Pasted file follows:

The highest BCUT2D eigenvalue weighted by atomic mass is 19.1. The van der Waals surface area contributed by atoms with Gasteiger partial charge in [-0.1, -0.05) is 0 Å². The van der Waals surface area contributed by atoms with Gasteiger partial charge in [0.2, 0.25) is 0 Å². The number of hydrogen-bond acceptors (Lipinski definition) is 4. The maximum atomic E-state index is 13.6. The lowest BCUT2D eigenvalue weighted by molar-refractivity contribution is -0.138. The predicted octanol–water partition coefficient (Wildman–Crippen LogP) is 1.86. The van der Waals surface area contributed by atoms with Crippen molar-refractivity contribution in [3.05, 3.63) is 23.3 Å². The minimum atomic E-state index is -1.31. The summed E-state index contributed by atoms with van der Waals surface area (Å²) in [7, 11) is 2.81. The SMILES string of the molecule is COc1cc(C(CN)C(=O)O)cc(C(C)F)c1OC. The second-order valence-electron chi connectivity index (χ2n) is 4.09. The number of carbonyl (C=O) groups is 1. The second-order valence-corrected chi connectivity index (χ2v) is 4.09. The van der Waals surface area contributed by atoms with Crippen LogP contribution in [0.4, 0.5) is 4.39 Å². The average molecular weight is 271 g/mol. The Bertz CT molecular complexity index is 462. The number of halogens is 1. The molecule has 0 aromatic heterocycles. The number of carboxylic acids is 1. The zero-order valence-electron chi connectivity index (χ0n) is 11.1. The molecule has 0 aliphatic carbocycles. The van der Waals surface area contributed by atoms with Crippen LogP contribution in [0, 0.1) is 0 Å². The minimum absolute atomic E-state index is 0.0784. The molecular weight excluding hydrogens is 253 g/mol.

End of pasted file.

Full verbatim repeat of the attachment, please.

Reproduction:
The highest BCUT2D eigenvalue weighted by atomic mass is 19.1. The van der Waals surface area contributed by atoms with Gasteiger partial charge in [-0.1, -0.05) is 0 Å². The van der Waals surface area contributed by atoms with Gasteiger partial charge in [0.2, 0.25) is 0 Å². The number of hydrogen-bond acceptors (Lipinski definition) is 4. The maximum atomic E-state index is 13.6. The lowest BCUT2D eigenvalue weighted by molar-refractivity contribution is -0.138. The predicted octanol–water partition coefficient (Wildman–Crippen LogP) is 1.86. The van der Waals surface area contributed by atoms with Crippen molar-refractivity contribution in [3.05, 3.63) is 23.3 Å². The minimum atomic E-state index is -1.31. The summed E-state index contributed by atoms with van der Waals surface area (Å²) in [7, 11) is 2.81. The SMILES string of the molecule is COc1cc(C(CN)C(=O)O)cc(C(C)F)c1OC. The second-order valence-electron chi connectivity index (χ2n) is 4.09. The number of carbonyl (C=O) groups is 1. The second-order valence-corrected chi connectivity index (χ2v) is 4.09. The van der Waals surface area contributed by atoms with Crippen LogP contribution in [0.4, 0.5) is 4.39 Å². The average molecular weight is 271 g/mol. The Bertz CT molecular complexity index is 462. The number of halogens is 1. The molecule has 0 aromatic heterocycles. The number of carboxylic acids is 1. The zero-order valence-electron chi connectivity index (χ0n) is 11.1. The molecule has 0 aliphatic carbocycles. The van der Waals surface area contributed by atoms with Crippen LogP contribution in [0, 0.1) is 0 Å². The minimum absolute atomic E-state index is 0.0784. The molecular weight excluding hydrogens is 253 g/mol.